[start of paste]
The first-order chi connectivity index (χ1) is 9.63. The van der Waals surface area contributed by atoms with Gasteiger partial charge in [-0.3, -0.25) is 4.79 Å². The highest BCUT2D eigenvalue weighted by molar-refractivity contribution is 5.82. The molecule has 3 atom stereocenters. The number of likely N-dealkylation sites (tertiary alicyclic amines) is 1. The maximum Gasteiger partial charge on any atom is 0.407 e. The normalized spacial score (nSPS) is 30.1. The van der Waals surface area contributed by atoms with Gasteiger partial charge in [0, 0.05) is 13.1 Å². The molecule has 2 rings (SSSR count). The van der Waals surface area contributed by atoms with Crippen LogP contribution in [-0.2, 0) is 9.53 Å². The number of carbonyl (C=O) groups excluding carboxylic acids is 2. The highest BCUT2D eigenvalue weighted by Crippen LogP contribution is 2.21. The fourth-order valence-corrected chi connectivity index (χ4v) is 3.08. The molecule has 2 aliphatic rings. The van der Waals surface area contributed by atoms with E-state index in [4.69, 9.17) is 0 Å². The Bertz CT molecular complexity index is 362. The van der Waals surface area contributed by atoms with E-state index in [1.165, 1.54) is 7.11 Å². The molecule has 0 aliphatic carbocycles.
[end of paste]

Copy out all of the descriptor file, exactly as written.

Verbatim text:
The first-order chi connectivity index (χ1) is 9.63. The van der Waals surface area contributed by atoms with Gasteiger partial charge in [-0.3, -0.25) is 4.79 Å². The highest BCUT2D eigenvalue weighted by molar-refractivity contribution is 5.82. The molecule has 3 atom stereocenters. The number of likely N-dealkylation sites (tertiary alicyclic amines) is 1. The maximum Gasteiger partial charge on any atom is 0.407 e. The normalized spacial score (nSPS) is 30.1. The van der Waals surface area contributed by atoms with Gasteiger partial charge in [0, 0.05) is 13.1 Å². The molecule has 2 rings (SSSR count). The van der Waals surface area contributed by atoms with Crippen LogP contribution in [-0.2, 0) is 9.53 Å². The number of carbonyl (C=O) groups excluding carboxylic acids is 2. The highest BCUT2D eigenvalue weighted by Crippen LogP contribution is 2.21. The fourth-order valence-corrected chi connectivity index (χ4v) is 3.08. The molecule has 2 aliphatic rings. The van der Waals surface area contributed by atoms with E-state index in [4.69, 9.17) is 0 Å². The Bertz CT molecular complexity index is 362. The van der Waals surface area contributed by atoms with E-state index in [1.165, 1.54) is 7.11 Å². The molecule has 0 aliphatic carbocycles.